I checked the temperature and weather forecast for kicks. It was 48 degrees Fahrenheit. Clear. No rain expected for the next week.

No rain was unusual for late September in Portland, I thought idly.

Above us, sure enough, the sky was clear of clouds, and, past the glare of the city lights, I could see some smudged pinprick stars and the moon. The moon wasn’t quite full.

Next to me, the man sat motionless, rather with a preternatural stillness. A slight breeze stirred his long hair.

The breeze stirred the short curls of my wig, too, brushed against my face, and I shivered, though I wasn’t cold.

Minutes passed.

The street remained empty but for an occasional car going past.

Then the man stood up.

From what I could tell, he looked perfectly recovered, just like he’d had a power nap and was ready for a night out on the town.
He gave me a slight bow, very foreign, hardly looking my way, and then strode off without a glance back.

I, though, watched him go. He was heading the way I’d come, moving with rapid, graceful strides, until he disappeared into the night.
For some reason, there was an empty feeling in my chest, which grew deeper, into a gaping pit, the further he walked away.


When I got back to my room, I did my best to ignore the empty feeling and went ahead with what I usually did, pulling off my wig, unraveling my coiled hair, and shedding my horrible, shapeless business suit in favor of a tank top and pajama bottoms. Then I washed all the concealing and contouring makeup off my face.

This time, I stood for a moment before my bathroom mirror, just looking back at myself.

The doctors had given me medical names when I was a teenager, but the internet memes and tabloids that came later called me Beast in the Beauty, linked with some tasteless jokes. The “before” and “after” pictures had been reversed, so “Beauty” became the Beast and stayed that way.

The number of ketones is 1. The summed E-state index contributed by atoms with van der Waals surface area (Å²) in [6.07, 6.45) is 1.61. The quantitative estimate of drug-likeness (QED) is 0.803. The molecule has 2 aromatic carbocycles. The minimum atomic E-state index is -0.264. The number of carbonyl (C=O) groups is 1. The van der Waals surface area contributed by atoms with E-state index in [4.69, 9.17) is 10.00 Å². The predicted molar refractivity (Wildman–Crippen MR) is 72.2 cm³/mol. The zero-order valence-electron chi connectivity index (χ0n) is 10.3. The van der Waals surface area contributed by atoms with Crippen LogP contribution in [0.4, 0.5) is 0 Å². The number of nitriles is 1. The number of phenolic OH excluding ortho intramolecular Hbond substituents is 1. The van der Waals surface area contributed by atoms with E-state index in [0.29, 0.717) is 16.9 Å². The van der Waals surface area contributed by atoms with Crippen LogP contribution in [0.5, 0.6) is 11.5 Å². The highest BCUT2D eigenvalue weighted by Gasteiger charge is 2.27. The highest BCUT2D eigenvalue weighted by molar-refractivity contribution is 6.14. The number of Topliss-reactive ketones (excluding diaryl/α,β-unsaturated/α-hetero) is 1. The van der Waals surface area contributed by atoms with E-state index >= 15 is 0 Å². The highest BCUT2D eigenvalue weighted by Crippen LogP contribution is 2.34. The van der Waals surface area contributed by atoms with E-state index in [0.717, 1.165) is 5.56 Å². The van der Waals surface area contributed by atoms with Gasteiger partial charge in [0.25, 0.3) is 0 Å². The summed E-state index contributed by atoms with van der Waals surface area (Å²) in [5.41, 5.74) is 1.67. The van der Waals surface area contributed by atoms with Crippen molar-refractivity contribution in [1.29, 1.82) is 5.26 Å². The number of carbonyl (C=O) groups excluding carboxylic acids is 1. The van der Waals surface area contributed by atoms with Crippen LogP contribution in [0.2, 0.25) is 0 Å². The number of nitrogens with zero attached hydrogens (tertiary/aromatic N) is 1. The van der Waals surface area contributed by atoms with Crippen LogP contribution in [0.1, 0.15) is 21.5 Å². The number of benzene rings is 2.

But by now, six years later, my bit of my medical infamy was buried deep under layers and layers of more novel internet curiosities and freaks.

I hoped.

I turned away from my reflection, leaving the bathroom.

I found myself wondering for the first time in six years if I could start easing off on the makeup. I didn’t appear that different without it, did I? Younger, less faded, less tired, maybe.
It was probably safe by now.

If I kept on wearing the wig and the dull, boxy clothes, I mused, perhaps no one would even notice any changes in my face, or would just think I’d lost or gained weight or had followed a makeup tutorial.

Maybe I could even stop wearing the mouse-colored wig and people would think I’d dyed my hair black and gotten it straightened. And wore extensions.

A non-makeup makeover.

Perhaps, then, people like that man I’d met wouldn’t just look through me like I wasn’t there.

Even though that was the whole point of my disguise.

Did I really have to remind myself that I couldn’t let anyone get too close or see too much?

If they did, they would find out that I was still the Beast.

And, of course, I didn’t want to attract guys like him. Sure, he was incredibly good-looking. And smelled nice. But he hadn’t been particularly friendly, and he was probably a drug addict.
Or perhaps he had just been ill.

I hoped he was alright.

I needed to stop thinking about him.

Rubbing the region over my heart absently, I went over to my newly purchased electronic keyboard. Then I gathered up music books I’d borrowed from the library and took a seat on the stool.
The keyboard was an indulgence – a gift – to myself, celebrating my year of gainful employment at Westerly. I knew it was extravagant, especially since I was still paying off student loans, but I’d managed to justify its purchase to myself with lots of good reasons. It was the closest I could come to a real piano for now.